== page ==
A review of the available evidence underscores the safety of the federal childhood immunization schedule, says a new report from the Institute of Medicine. Should signals indicate the need for investigation of the schedule, however, the report offers a framework for conducting safety research using existing or new data collection systems.
Roughly 90 percent of American children receive most childhood vaccines advised by the federal immunization schedule by the time they enter kindergarten, noted the committee that wrote the report. However, some parents choose to spread out their children's immunizations over a different time frame than recommended by the schedule and a small fraction object to having their children immunized at all. Their concerns arise in part from the number of doses that children receive; the schedule entails 24 immunizations by age 2 given in amounts ranging from one to five injections during a pediatric visit. Some critics of immunization policies have called for studies comparing health outcomes among vaccinated and unvaccinated children and for research to determine if subgroups exist that are predisposed to experiencing harmful health effects from the vaccines.
Studies have repeatedly shown the health benefits associated with the recommended schedule, including fewer illnesses, deaths, and hospital stays, the report notes. Every new vaccine is tested for safety and evaluated in the context of the entire schedule before it is added. And the systems designed to detect possible harmful effects of immunization have worked well at discovering occasional problems with individual vaccines, such as a rare intestinal disorder linked to a now-discontinued rotavirus vaccine. However, the elements of the schedule -- the number, frequency, timing, order, and age at which vaccines are given -- are not well-defined in existing research and should be improved.
Until newer and bigger data collection systems can be harnessed, the Vaccine Safety Datalink (VSD) is the best available tool for exploring questions about the immunization schedule should the need arise, the committee concluded. This database contains information on the immunization histories of more than 9 million people covered by nine participating managed care organizations. Researchers can identify individuals who were vaccinated according to alternative schedules as well as any diagnoses, medical procedures, and outcomes they have experienced. VSD also contains data on race, age, gender, and other factors that help researchers do better comparisons and account for factors that might affect participants' health. Already a research team has tapped VSD to explore patterns among children in the Kaiser Permanente Colorado system who are defined as undervaccinated.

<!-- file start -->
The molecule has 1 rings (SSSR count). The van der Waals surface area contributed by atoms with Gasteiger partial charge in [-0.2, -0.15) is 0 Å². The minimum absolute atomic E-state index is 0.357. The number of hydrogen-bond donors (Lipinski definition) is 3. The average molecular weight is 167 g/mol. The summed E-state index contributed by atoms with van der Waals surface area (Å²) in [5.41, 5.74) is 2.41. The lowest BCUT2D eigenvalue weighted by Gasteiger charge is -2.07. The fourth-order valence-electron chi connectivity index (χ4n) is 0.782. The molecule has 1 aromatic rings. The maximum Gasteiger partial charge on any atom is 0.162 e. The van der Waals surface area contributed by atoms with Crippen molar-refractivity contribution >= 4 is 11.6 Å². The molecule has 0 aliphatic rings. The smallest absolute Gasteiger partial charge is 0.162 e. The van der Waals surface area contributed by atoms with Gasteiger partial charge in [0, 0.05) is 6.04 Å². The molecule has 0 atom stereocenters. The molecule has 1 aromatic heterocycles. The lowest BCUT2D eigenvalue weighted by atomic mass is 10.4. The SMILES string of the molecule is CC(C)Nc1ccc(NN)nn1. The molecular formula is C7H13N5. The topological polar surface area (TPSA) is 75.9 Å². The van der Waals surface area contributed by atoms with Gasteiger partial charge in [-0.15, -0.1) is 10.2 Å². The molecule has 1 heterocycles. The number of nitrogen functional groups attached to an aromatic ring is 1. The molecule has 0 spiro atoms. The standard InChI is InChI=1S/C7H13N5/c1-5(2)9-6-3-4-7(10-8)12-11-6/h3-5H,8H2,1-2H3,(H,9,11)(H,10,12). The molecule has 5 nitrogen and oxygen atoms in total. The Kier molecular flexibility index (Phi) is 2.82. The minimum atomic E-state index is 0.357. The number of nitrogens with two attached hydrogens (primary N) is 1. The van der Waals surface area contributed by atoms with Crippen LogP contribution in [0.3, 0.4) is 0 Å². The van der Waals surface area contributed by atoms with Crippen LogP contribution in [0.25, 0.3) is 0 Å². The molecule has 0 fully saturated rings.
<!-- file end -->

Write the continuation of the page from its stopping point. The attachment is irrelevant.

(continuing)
However, VSD tracks people from only eight states and looks at a smaller percentage of low-income and minority people than is in the U.S. population as a whole. Moreover, VSD's usefulness depends on the continuing involvement of participating health plans. The U.S. Department of Health and Human Services and its partners should maintain their commitment to funding VSD and consider bringing in additional health plan members to enhance the data and make it more representative of the full U.S. population, the report says.
Newer data collection and surveillance systems offer great potential to monitor rare adverse events that may be associated with the childhood immunization schedule, the committee said. When fully implemented, the Sentinel Initiative program being developed by the U.S. Food and Drug Administration to monitor the safety of approved drugs and other medical products will complement existing passive vaccine surveillance systems, the report says. FDA's new Post-License Rapid Immunization Safety Monitoring Program is amassing a large amount of health data, offering the potential to analyze vaccine exposures and adverse events with a greater degree of statistical power.
Although randomized controlled trials are the gold standard for clinical research, such a trial cannot be safely and efficiently performed to compare health outcomes among vaccinated and unvaccinated or differently immunized children, the committee concluded. Among other reasons, children placed in the study group that does not receive vaccines in a timely fashion would be exposed to greater risk for contracting illnesses. Many parents who refuse immunization may object to their children being randomly assigned to the group that gets vaccines.
Some people have suggested comparing vaccinated children with children in "naturally occurring" populations of unimmunized individuals, such as certain religious communities. With less than 1 percent of the American population refusing all immunizations, however, it would be very difficult to recruit enough willing unvaccinated participants, the committee concluded. It can take tens of thousands of study participants to discover uncommon health problems. Moreover, these populations tend to be much less diverse ethnically, racially, socio-economically, and genetically than the general population, and because such factors can influence health, it would be difficult to determine if differences between the study groups are the result of vaccines or these other factors. The costs of conducting this kind of study or a randomized controlled trial likely would be prohibitive.
The report was sponsored by the U.S. Department of Health and Human Services. Established in 1970 under the charter of the National Academy of Sciences, the Institute of Medicine provides objective, evidence-based advice to policymakers, health professionals, the private sector, and the public. The Institute of Medicine, National Academy of Sciences, National Academy of Engineering, and National Research Council together make up the private, nonprofit National Academies.